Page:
Pleural mesothelioma patients who are recommended for medical thoracoscopy can rest assured that the procedure is “a valuable and safe” diagnostic tool.
That is the message from Chinese researchers after an analysis of nine years of medical thoracoscopies on more than 800 patients with malignant mesothelioma and other pleural cancers at a Beijing hospital.
What is Medical Thoracoscopy?
Medical thoracoscopy is a minimally invasive procedure that can help doctors diagnose or treat the symptoms of lung diseases like pleural mesothelioma.
Mesothelioma is an especially hard cancer to diagnose since many of its symptoms mimic those of other diseases, including lung cancer. Patients with thickening of their pleural membrane (where mesothelioma tumors start) or with excess lung fluid called pleural effusion are often recommended for medical thoracoscopy.
By means of a single slender probe, thoracoscopy allows the physician to visualize the surface of the lung and find the cause of pleural fluid. It can also help guide the removal of some tissue for mesothelioma diagnosis and can be used to administer medications on the pleura to help stop the buildup of fluid.
Medical thoracoscopy should not be confused with thoracoscopic surgery which is an invasive procedure that uses several ports for viewing and working in the chest cavity.
Evaluating Thoracoscopy for Mesothelioma Patients
To evaluate the diagnostic value of thoracoscopy for mesothelioma patients and others with lung-related cancers, researchers with Beijing Institute of Respiratory Medicine and Beijing Chaoyang Hospital reviewed 833 medical thoracoscopies from 2005 to 2014.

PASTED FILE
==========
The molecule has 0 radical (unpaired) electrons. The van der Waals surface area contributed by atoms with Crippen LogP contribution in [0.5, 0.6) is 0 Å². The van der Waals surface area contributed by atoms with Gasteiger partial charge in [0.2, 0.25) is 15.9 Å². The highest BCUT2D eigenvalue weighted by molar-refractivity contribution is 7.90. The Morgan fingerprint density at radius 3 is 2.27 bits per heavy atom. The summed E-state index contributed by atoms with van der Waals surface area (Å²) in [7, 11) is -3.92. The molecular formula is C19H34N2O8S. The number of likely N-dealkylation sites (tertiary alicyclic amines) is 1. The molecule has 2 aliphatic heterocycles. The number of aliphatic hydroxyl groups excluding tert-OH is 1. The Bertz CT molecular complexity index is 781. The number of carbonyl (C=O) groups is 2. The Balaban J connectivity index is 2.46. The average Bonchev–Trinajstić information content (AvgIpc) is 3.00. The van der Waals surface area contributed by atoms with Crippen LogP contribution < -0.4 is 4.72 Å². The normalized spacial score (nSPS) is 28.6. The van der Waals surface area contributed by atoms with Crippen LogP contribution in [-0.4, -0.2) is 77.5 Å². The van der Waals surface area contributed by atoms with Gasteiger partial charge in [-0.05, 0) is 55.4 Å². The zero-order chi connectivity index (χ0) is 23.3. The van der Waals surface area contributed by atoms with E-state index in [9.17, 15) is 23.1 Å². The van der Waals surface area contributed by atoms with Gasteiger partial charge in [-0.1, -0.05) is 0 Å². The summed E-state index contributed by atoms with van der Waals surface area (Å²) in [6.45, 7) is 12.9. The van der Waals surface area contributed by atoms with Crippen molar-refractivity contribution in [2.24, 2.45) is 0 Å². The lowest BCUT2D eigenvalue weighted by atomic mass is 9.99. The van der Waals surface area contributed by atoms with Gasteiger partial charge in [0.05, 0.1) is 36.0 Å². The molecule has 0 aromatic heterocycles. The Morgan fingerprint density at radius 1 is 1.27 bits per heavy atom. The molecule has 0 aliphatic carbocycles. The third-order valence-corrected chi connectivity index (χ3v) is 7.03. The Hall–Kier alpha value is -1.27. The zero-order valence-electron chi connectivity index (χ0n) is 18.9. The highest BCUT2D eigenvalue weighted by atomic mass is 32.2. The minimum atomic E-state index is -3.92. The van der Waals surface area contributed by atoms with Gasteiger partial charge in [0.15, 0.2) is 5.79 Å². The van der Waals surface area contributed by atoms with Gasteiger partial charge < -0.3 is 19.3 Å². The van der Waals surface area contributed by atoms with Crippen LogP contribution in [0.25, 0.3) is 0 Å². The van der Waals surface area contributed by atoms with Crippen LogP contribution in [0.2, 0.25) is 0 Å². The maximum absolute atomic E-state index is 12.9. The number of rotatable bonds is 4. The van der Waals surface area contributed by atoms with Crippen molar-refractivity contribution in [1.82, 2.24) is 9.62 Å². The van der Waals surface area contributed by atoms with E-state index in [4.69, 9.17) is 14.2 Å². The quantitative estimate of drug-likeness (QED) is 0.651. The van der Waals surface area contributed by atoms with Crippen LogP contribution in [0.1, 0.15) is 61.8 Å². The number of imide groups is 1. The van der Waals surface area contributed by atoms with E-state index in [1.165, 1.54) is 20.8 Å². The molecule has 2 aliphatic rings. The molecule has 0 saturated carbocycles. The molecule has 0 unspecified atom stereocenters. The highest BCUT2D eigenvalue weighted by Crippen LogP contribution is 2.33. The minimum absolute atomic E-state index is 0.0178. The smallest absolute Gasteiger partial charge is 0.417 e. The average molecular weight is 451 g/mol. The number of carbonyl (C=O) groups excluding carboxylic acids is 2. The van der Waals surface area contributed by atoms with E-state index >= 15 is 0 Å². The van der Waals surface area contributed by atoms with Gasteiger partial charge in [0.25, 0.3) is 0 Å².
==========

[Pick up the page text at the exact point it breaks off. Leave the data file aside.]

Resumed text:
They were specifically interested in the 342 patients who were ultimately confirmed to be suffering from malignant pleural effusions, the buildup of fluid around the lungs that is common in malignant mesothelioma and several other cancers.
In the study, the top three causes of the pleural effusions were metastatic cancers (79.5%), malignant mesothelioma (10.2%) and lymphoma (2.9%). None of the patients diagnosed with thoracoscopy had any adverse reactions to the procedure.
“Medical thoracoscopy is a valuable and safe tool in diagnosing malignant pleural effusion and minimal complication rates,” writes study author Yang-Bing Wu, MD, a respiratory and critical care medicine specialist.
The new article was published in a recent issue of BMC Pulmonary Medicine.
WU, YB, et al, “Diagnostic value of medical thoracoscopy in malignant pleural effusion”, August 4, 2017, BMC Pulmonary Medicine
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